Green

The Green Party would maintain the current entitlement age for New Zealand Superannuation. However, we are open to there being a national discussion around how we best provide superannuation and how we best look after older New Zealanders.

ACT

Has not yet answered this question.

Maori

Has not yet answered this question.

United Future

No, UnitedFuture will give people the option of choosing to receive New Zealand Superannuation at a reduced rate from the age of 60, or at an enhanced rate from the age of 70, if they delay uptake till that time.

Mana

No it’s not necessary to raise the age. We should be working to reduce the age for everyone but particularly for Maori and low-income New Zealanders who die much younger than the better off.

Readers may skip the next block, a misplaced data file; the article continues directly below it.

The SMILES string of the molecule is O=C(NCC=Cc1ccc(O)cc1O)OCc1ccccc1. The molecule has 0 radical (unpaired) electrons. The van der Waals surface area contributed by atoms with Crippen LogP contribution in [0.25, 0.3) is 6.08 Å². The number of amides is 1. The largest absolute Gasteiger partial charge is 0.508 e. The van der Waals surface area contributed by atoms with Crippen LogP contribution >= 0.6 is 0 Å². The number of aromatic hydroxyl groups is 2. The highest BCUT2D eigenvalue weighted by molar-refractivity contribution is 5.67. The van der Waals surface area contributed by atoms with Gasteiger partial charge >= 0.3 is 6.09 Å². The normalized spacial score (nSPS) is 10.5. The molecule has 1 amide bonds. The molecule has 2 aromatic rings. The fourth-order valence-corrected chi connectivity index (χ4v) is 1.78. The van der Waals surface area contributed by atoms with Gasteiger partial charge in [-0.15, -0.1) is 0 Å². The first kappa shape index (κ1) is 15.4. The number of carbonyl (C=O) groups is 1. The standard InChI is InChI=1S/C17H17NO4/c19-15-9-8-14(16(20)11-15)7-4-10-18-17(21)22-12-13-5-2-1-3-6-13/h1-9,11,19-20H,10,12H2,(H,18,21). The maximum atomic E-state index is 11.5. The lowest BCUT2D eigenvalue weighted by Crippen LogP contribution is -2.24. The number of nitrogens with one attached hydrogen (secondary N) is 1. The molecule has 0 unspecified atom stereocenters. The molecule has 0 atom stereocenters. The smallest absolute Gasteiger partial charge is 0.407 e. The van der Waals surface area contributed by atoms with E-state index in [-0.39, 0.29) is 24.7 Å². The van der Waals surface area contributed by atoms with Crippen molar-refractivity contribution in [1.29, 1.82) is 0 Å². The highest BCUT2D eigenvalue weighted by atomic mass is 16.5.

New Zealand's foreign indebtedness has been described as the country's Achilles heel and our banks' reliance on foreign funds has barely reduced since the global financial crisis. Does your party see it as a priority to reduce this reliance on foreign creditors and if so, how would you achieve it?

National

Declined to answer this question.

Labour

Since National came to office, the government’s net overseas debt has tripled. Labour’s fully-costed fiscal plan sees the government back in surplus by 2014/15 and eliminates net government debt by 2021. Private overseas debt is also too high. Labour’s capital gains tax will redirect investment away from property speculation and into productive enterprises.

Green